Cinderella on the Beach at the Cumberland
On Saturday, June 12, at the Ascend Amphitheater, as the sun set along the shores of the mighty Cumberland River, Nashville Opera held a beach party. With a completely original staging by John Hoomes, and a number of Nashville cast debuts, the party featured a zany interpretation of Gioachino Rossini’s dramma giocoso, La Cenerenterola that included piles of pink flamingo inflatables, a shark named Bruce and a crystal flip-flop.
Rossini’s Cinderella was first premiered in 1817 in Rome when its composer was just 25 years old. He was then enjoying the extraordinary success of his Il barbiere di Siviglia and was hoping to follow it up with another hit. The story is the same as the 2000-year-old fable, but in Nashville, instead of the ball, Cinderella dreams of attending the beach party where she might meet the Prince dressed as the skipper from Gilligan’s Island. Soprano Emily Fons as the title character was charming and eloquent. A mezzo-soprano, the warmth of her instrument communicated a nuanced interpretation of Rossini’s line and her acting revitalized a character whose arc is cliché at best. In all, she was simply enchanting. As the Prince, Matthew Grills was equally charming. His bright, shiny lyric voice seems to thrive in the upper register without undermining the resonance of his middle or low, his performance of the famous “Si, ritrovarla io guiro” from Act 2, was fantastic.
Of the supporting cast, Bass-baritone Stefano de Peppo’s portrayal of Don Magnifico (Cinderella’s stepfather) was quite funny. His charisma was just strong enough to pull off the shenanigans, and just dark enough to allow us to enjoy his come-uppance. Johnathan Beyer was very well cast as Dandini, the boat mechanic, not only because of his full voice, but also because of his height as he towers over the Prince. Since he and the Prince spend a great deal of time disguised as each other, when they reveal themselves at the end the visual result was great. Christopher Curcuruto was a supportive Aldoro and the sisters Clorinda (Bryn Holdsworth) and Thisbe (Emily Cottam) portrayed an appropriately ridiculous pair.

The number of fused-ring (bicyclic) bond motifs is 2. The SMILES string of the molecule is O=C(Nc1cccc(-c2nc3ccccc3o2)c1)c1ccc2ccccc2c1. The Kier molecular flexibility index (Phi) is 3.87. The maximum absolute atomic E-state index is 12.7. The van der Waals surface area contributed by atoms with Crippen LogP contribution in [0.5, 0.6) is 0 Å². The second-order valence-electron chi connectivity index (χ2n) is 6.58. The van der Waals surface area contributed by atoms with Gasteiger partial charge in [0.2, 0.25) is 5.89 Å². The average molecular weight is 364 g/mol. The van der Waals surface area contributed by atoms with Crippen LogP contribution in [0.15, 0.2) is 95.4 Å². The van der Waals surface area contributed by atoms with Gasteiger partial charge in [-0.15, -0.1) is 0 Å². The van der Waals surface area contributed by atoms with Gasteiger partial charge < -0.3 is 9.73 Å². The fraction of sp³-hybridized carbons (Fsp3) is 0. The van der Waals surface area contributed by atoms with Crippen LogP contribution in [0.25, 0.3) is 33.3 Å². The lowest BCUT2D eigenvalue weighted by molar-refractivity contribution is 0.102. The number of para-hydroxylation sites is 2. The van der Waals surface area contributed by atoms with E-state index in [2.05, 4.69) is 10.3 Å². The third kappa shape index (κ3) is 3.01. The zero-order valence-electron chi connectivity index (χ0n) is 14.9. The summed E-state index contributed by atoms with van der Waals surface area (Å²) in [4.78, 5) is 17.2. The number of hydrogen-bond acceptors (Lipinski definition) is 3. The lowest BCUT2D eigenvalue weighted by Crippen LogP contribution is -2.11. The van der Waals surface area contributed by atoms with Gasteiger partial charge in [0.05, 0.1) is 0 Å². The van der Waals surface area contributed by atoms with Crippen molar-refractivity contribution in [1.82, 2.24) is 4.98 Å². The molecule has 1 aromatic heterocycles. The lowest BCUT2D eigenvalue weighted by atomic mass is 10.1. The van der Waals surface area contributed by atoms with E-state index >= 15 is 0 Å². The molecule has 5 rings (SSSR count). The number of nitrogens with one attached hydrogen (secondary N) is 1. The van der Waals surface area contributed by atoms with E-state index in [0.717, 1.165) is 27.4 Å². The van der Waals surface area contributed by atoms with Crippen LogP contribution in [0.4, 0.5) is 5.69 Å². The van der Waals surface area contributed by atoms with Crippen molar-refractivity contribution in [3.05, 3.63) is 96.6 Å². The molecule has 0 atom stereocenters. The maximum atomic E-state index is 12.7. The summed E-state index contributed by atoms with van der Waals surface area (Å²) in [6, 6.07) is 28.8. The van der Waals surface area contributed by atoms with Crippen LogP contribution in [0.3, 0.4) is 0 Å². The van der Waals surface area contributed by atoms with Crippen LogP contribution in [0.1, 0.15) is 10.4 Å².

The biggest kudos go to the ensemble, in that the finales were hilarious. Rossini’s comic ensemble finales can be the most difficult to pull off—if done wrong they just appear to be trivial exercises in voice writing, but when done well, they are fun, silly, magical, and hilarious. Hoomes’ substitution of “a swim” for a supper is downright comic genius. It provided just enough props, from an ocean to Bruce the shark, for the ensemble to be hilarious, but left well enough alone for Rossini’s melodies to find their voices. When the narrator Jonas Grumby, played by a delightful Brian Russell, gets swallowed by the waves, the whole place chuckled.
Costume designer June Kingsbury deserves credit for visually amalgamating “Gilligan’s Island” with “Gidget” as do Propsmaster Lucious Rhoads and Scenic Design Cara Schneider for their iconic Pink Flamingo floats and Crystal flip flops. At the Ascend, more conservative opera fans might lament the lost of acoustic voices, and some of the magic is lost in amplification, but it was a night of great fun and, by the number of children in the audience, a great way to spark the next generation of opera fans. If you missed it, you missed out! Nashville Opera will be announcing their next season soon, check here: https://www.nashvilleopera.org/ There a rumors of a Rigoletto AND a Rheingold—life is truly rich in the Music City!